12 Days of Cowboy Christmas
Sleigh Bells Ring
The History of Sleigh Bells
By Terri Mason
Elaborate bells and ornaments have been used to adorn horses worldwide from at least 800 BC through today. Horse bells were believed to attract good luck, protect against disease, injury and “the evil eye,” flaunted the owner’s wealth and status and enhanced the horse’s natural beauty.
In Britain, horse bells dating to Roman times have been unearthed and authenticated by archaeologists. In the 1500s and 1600s, gold or silver-plated horse bells were engraved with coats of arms and inscriptions and presented as gifts and awards. In North America, makers were manufacturing horse bells as early as the 1700s, and in the very early 1800s, William Barton pioneered a thriving sleigh bell industry in East Hampton, Connecticut and in short time, the city earned the international nickname as “Belltown” or “Jingletown.”
By the end of the 1800s, a process of stamping sleigh bells out of sheet metal was developed, jumping the production rate from 500 cast bells a day to an astounding 25,000 bells in the same time. By the late 1800s, the many bell makers of East Hampton provided 90 per cent of the world’s sleigh bells. Almost all U.S. bell manufacturers went out of business by the early 1900s, and the only North American bell manufacturer established in the 1800s that still is in operation is the Bevin Bros. Mfg. Co. in East Hampton, Connecticut. Horse bells are still used to set a festive tone for a pleasure ride in a horse-drawn sleigh, carriage or wagon. Today, all cast brass sleigh bells are made overseas.
Highway Traffic Laws
In Ontario, sleigh bells are mandated by law and persons breaking the law are subject to a $5 fine. The law states: “Every person travelling on a highway with a sleigh or sled drawn by a horse or other animal shall have at least two bells attached to the harness or to the sleigh or sled in such a manner as to give ample warning sound.” Highway Traffic Act, R.S.O. 1990, Chapter H8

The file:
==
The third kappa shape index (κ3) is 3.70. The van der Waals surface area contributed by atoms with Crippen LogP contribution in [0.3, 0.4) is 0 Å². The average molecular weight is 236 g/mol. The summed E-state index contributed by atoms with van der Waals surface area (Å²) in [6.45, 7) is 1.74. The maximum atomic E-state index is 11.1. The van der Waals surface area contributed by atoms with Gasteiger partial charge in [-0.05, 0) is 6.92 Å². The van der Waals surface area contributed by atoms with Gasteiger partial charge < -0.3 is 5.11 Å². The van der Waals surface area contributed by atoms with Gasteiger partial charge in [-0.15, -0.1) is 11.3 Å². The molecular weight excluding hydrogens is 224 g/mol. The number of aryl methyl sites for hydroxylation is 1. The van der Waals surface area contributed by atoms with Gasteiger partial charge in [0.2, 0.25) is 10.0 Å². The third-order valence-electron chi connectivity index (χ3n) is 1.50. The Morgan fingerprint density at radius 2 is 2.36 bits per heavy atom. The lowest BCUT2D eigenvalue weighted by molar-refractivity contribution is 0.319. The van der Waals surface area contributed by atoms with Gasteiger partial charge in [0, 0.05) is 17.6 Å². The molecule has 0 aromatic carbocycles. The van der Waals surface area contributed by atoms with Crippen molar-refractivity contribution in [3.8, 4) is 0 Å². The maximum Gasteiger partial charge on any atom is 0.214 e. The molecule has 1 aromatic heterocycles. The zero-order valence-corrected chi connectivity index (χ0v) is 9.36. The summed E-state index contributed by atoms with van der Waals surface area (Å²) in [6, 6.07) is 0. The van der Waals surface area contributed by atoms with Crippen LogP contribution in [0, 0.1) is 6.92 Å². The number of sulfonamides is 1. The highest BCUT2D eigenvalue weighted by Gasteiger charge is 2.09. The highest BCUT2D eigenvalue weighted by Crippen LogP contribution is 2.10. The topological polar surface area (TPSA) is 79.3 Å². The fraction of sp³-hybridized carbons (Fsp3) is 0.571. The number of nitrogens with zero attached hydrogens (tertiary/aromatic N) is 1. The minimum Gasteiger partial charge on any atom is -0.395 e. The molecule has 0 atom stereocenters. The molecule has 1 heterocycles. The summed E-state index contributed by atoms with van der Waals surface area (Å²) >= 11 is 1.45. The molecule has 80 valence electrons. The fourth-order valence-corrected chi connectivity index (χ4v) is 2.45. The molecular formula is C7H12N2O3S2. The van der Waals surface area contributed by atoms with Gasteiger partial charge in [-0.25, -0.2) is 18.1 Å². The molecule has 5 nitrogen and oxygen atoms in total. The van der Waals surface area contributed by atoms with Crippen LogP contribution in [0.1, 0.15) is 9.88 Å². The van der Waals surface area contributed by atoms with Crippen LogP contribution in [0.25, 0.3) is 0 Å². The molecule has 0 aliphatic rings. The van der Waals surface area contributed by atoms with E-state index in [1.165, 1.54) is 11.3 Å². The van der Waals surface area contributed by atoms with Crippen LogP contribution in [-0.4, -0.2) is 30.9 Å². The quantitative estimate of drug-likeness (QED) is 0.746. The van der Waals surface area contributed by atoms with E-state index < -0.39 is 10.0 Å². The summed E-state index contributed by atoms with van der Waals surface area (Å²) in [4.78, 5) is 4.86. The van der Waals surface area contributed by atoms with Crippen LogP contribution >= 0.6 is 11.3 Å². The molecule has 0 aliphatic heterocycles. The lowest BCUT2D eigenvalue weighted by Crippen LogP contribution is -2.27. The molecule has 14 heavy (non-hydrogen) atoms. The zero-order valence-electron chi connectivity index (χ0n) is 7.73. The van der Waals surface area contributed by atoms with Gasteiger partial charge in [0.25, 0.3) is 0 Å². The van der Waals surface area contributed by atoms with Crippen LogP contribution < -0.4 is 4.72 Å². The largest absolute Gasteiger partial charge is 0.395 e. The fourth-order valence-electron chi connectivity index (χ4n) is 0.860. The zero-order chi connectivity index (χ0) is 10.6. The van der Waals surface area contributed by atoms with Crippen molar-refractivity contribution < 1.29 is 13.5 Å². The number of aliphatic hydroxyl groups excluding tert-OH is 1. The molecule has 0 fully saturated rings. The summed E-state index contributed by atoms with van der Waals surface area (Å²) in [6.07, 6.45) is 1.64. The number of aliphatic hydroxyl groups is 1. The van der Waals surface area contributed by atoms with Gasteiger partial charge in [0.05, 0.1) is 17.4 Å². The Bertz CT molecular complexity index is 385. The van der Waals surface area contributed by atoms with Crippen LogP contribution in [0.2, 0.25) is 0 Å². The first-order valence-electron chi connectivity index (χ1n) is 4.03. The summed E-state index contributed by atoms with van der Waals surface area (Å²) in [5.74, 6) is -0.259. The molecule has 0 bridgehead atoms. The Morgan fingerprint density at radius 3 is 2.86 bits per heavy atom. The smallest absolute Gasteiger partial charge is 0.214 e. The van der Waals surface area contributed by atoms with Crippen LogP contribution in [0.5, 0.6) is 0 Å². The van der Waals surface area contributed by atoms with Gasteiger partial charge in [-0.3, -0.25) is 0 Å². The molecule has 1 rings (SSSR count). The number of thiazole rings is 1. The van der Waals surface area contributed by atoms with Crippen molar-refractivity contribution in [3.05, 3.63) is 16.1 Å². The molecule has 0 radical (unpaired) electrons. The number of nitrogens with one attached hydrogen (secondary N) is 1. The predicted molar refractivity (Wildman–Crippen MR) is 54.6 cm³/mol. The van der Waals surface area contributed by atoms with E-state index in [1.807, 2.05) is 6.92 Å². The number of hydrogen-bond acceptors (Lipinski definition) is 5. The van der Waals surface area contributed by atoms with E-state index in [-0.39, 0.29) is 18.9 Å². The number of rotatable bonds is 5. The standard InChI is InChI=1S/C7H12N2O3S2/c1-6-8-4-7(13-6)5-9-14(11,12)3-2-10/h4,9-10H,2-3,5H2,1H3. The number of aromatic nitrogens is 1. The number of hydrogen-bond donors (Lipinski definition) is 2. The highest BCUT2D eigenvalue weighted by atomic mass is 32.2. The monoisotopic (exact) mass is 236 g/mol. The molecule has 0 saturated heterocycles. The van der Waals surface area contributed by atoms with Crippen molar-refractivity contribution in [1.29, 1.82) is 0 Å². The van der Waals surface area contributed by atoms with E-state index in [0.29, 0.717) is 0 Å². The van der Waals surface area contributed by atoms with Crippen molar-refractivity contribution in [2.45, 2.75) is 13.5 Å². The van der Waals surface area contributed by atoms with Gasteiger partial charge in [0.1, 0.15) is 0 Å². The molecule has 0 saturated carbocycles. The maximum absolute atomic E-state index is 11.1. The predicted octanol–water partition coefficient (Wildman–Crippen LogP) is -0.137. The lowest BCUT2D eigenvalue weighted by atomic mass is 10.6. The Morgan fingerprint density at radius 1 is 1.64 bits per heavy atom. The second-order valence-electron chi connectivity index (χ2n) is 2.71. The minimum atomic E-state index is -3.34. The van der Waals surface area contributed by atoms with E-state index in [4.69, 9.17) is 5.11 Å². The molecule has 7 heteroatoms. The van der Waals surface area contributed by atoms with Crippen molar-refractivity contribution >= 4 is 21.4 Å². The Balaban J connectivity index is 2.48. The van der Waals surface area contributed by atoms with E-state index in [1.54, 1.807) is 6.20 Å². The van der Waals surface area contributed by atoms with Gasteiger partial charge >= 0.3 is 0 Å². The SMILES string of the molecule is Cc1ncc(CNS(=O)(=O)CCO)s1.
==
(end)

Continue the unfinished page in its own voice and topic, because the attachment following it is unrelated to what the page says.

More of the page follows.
In 1906, Alberta’s first attorney general, J.J. Boyle, made sleigh bells mandatory.
If a wagon needed assistance from another teamster, it was common to hand over the bells in thanks. It was a matter of some shame to arrive at your destination without your bells, so much so, that some teamsters would refuse help rather than lose their bells. This was the origin of the saying, “I’ll be there with bells on.”
Bells in Space
“Jingle Bells” was the first song broadcast from space, in a Christmas-themed prank by Gemini 6 astronauts Tom Stafford and Wally Schirra, December 16, 1965. The two astronauts contacted Mission Control with this report: “We have an object, looks like a satellite going from north to south, probably in polar orbit… I see a command module and eight smaller modules in front. The pilot of the command module is wearing a red suit…” The astronauts then produced a smuggled harmonica and sleigh bells and broadcast a rendition of Jingle Bells. Smithsonian Magazine December 2005 pp25ff
How NORAD Started Tracking Santa
The tradition of the North American Aerospace Defense Command or NORAD tracking Santa began in 1955 when Sears- Roebuck placed an ad in The Gazette in Colorado Springs telling kids to dial a number if they wanted to talk to Santa, but the number was one digit off. When the first call came in, Col. Harry Shoup told an eager child he would check the radars for the jingle bell-ringing Santa.
Last year, the multi-lingual tracking website at www.noradsanta.org received 912 million hits from 181 countries, and the Santa Tracking Operations Center answered nearly 55,000 phone calls on Christmas Eve.
The term refers to round cast bells, each with a jinglet inside. The rich musical sound of jingle bells is due to the various sizes that emit various sounds. Smaller bells make a higher-pitched tinkling sound; larger bells emit a deeper rumble.
Contrary to what most people think, rump bells don’t go on the horse’s rump but are draped over the horses’ back and buckled between the back band and the breeching top.
Shaft chimes are made with open bells, called ice cream bells with a clapper inside, mounted on steel straps that are attached to the bottom of a tongue or under the shafts on both sides. To give a fuller, more musical sound they generally consist of four or more bells of graduated sizes.
Saddle chimes are made with ice cream bells held in an arch containing three, four, five or six bells, and are attached to the terrets on the back pad. On a six-horse hitch, the lead team had the five lighter bells, the swing team the four-bell arch and the wheel team the three heavy bells.
(Originally published in 2007)